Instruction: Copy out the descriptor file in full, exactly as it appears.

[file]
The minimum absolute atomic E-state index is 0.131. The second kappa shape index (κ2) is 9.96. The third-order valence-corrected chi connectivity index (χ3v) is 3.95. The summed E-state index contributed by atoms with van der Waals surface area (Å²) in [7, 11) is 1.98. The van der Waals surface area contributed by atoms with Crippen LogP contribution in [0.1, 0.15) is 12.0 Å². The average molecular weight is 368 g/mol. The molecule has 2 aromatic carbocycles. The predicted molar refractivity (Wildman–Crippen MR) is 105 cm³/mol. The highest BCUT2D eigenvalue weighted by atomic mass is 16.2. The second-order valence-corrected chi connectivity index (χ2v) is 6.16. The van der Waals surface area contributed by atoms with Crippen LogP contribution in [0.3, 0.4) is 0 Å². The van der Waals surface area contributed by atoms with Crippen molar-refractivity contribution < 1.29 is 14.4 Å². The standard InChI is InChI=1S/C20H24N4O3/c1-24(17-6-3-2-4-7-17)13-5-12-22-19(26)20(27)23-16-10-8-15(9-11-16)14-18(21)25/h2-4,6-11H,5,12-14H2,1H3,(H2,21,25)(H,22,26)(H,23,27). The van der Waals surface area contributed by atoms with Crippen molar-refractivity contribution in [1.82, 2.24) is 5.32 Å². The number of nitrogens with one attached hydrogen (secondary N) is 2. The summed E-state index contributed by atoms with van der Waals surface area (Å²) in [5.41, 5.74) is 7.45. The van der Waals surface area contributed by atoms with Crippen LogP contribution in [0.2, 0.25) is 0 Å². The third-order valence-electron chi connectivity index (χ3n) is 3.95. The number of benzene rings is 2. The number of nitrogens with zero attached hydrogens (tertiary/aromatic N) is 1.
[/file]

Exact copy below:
The minimum absolute atomic E-state index is 0.131. The second kappa shape index (κ2) is 9.96. The third-order valence-corrected chi connectivity index (χ3v) is 3.95. The summed E-state index contributed by atoms with van der Waals surface area (Å²) in [7, 11) is 1.98. The van der Waals surface area contributed by atoms with Crippen LogP contribution in [0.1, 0.15) is 12.0 Å². The average molecular weight is 368 g/mol. The molecule has 2 aromatic carbocycles. The predicted molar refractivity (Wildman–Crippen MR) is 105 cm³/mol. The highest BCUT2D eigenvalue weighted by atomic mass is 16.2. The second-order valence-corrected chi connectivity index (χ2v) is 6.16. The van der Waals surface area contributed by atoms with Crippen LogP contribution in [0.3, 0.4) is 0 Å². The van der Waals surface area contributed by atoms with Crippen molar-refractivity contribution < 1.29 is 14.4 Å². The standard InChI is InChI=1S/C20H24N4O3/c1-24(17-6-3-2-4-7-17)13-5-12-22-19(26)20(27)23-16-10-8-15(9-11-16)14-18(21)25/h2-4,6-11H,5,12-14H2,1H3,(H2,21,25)(H,22,26)(H,23,27). The van der Waals surface area contributed by atoms with Crippen molar-refractivity contribution in [1.82, 2.24) is 5.32 Å². The number of nitrogens with one attached hydrogen (secondary N) is 2. The summed E-state index contributed by atoms with van der Waals surface area (Å²) in [5.41, 5.74) is 7.45. The van der Waals surface area contributed by atoms with Crippen LogP contribution in [0.2, 0.25) is 0 Å². The third-order valence-electron chi connectivity index (χ3n) is 3.95. The number of benzene rings is 2. The number of nitrogens with zero attached hydrogens (tertiary/aromatic N) is 1.